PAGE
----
DeathOn the night of 30 April 2005, Rodney was driven by associates Wesley Lovell and Frank Graham in a hired silver Volkswagen Golf. The three drove across north London after they were observed by police to pick up three weapons, believed to be MAC-10 sub-machine guns. They were seemingly unaware that their car had been under surveillance for some time and that it was being followed by armed police in unmarked vehicles. It was later revealed at the trial of Lovell and Graham for drugs and firearms offences that they had been under police surveillance for two days and that the car had been tailed for several hours on 30 April.
According to information later released to Rodney's family by the Independent Police Complaints Commission, the armed police following the VW Golf moved at some point to "State Red", meaning that the car was to be intercepted as soon as possible. This occurred as the car was passing the Railway Tavern on Hale Lane in the London Borough of Barnet at 7:43 pm, the police using a manoeuvre known as a "hard stop". An unmarked police Audi swerved in front of the VW Golf, a Vauxhall Omega halted alongside, and a third vehicle impacted the rear of the VW.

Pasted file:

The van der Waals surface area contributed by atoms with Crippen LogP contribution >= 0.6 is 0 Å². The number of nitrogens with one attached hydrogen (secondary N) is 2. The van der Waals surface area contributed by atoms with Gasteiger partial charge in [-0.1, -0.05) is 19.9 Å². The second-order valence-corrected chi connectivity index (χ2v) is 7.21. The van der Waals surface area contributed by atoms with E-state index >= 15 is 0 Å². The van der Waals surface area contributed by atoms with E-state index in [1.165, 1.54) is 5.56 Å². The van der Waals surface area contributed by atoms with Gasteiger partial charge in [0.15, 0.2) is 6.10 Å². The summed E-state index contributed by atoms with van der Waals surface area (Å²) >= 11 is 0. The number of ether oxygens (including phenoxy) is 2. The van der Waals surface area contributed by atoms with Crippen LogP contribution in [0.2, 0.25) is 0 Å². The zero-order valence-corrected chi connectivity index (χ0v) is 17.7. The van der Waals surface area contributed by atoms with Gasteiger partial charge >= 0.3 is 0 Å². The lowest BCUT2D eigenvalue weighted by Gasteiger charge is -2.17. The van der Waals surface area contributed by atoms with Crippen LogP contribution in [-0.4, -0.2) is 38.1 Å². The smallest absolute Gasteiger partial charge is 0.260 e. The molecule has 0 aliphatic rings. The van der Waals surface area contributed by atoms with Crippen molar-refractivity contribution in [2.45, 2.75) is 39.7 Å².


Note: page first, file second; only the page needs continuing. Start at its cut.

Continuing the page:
Fourteen members of the Metropolitan Police's Specialist Firearms Command (CO19) emerged from the cars. Hatton rounds – a form of shotgun breaching round – were fired to puncture the VW Golf's tyres. During this, a CO19 officer later referred to by his call sign of E7, who had twenty years of firearms experience, leant across from the rear passenger seat of the Vauxhall Omega and fired eight rounds through the side of the VW Golf at Rodney, six of which hit him in the face, head, neck and chest.
An immediate police search of car found ammunition and three guns: a .45 Colt calibre pistol; a Baikal pistol; and a smaller gun described as looking like a key fob. A later search of Lovell's flat revealed that it had been used to produce a "significant quantity" of crack cocaine.
Before family liaison officers called on his family, Metropolitan Police officers had called at a neighbour's house to confirm Rodney's identity. That evening various news agencies reported incorrectly that Rodney had been holding a gun when he was shot, and later described him as a "drugs baron" and a crack dealer. The Times mentioned after Lovell and Graham's trial that he had been "visiting a drug factory that he ran". Police called at his mother's house to inform her of his death on the afternoon of 1 May 2005, almost 24 hours later.